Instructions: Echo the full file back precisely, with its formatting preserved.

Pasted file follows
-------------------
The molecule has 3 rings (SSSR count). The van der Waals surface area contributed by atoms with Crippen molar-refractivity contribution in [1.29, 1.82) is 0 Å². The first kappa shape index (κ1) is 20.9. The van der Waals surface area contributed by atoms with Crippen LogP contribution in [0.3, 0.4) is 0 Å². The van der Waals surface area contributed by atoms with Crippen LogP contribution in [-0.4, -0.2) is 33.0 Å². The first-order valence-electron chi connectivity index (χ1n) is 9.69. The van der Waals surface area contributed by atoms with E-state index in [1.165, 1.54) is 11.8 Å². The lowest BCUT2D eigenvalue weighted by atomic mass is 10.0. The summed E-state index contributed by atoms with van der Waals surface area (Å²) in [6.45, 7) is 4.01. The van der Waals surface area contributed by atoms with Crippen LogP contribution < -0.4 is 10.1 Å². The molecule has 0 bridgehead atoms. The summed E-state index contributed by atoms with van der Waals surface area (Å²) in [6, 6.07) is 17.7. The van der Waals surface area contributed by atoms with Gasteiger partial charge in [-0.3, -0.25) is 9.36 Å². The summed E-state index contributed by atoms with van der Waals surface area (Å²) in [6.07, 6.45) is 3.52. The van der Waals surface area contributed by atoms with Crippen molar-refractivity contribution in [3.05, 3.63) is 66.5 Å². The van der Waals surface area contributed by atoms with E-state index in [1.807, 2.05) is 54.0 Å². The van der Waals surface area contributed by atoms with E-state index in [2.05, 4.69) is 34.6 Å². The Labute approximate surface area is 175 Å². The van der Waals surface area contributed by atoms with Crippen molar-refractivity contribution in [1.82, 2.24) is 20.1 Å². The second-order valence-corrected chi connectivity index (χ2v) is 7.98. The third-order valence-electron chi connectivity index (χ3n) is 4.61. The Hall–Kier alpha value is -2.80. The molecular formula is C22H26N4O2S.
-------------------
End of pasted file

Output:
The molecule has 3 rings (SSSR count). The van der Waals surface area contributed by atoms with Crippen molar-refractivity contribution in [1.29, 1.82) is 0 Å². The first kappa shape index (κ1) is 20.9. The van der Waals surface area contributed by atoms with Crippen LogP contribution in [0.3, 0.4) is 0 Å². The van der Waals surface area contributed by atoms with Crippen LogP contribution in [-0.4, -0.2) is 33.0 Å². The first-order valence-electron chi connectivity index (χ1n) is 9.69. The van der Waals surface area contributed by atoms with E-state index in [1.165, 1.54) is 11.8 Å². The lowest BCUT2D eigenvalue weighted by atomic mass is 10.0. The summed E-state index contributed by atoms with van der Waals surface area (Å²) in [6.45, 7) is 4.01. The van der Waals surface area contributed by atoms with Crippen LogP contribution < -0.4 is 10.1 Å². The molecule has 0 bridgehead atoms. The summed E-state index contributed by atoms with van der Waals surface area (Å²) in [6, 6.07) is 17.7. The van der Waals surface area contributed by atoms with Gasteiger partial charge in [-0.3, -0.25) is 9.36 Å². The summed E-state index contributed by atoms with van der Waals surface area (Å²) in [6.07, 6.45) is 3.52. The van der Waals surface area contributed by atoms with Crippen molar-refractivity contribution in [3.05, 3.63) is 66.5 Å². The van der Waals surface area contributed by atoms with E-state index in [1.807, 2.05) is 54.0 Å². The van der Waals surface area contributed by atoms with E-state index in [2.05, 4.69) is 34.6 Å². The Labute approximate surface area is 175 Å². The van der Waals surface area contributed by atoms with Crippen molar-refractivity contribution in [1.82, 2.24) is 20.1 Å². The second-order valence-corrected chi connectivity index (χ2v) is 7.98. The third-order valence-electron chi connectivity index (χ3n) is 4.61. The Hall–Kier alpha value is -2.80. The molecular formula is C22H26N4O2S.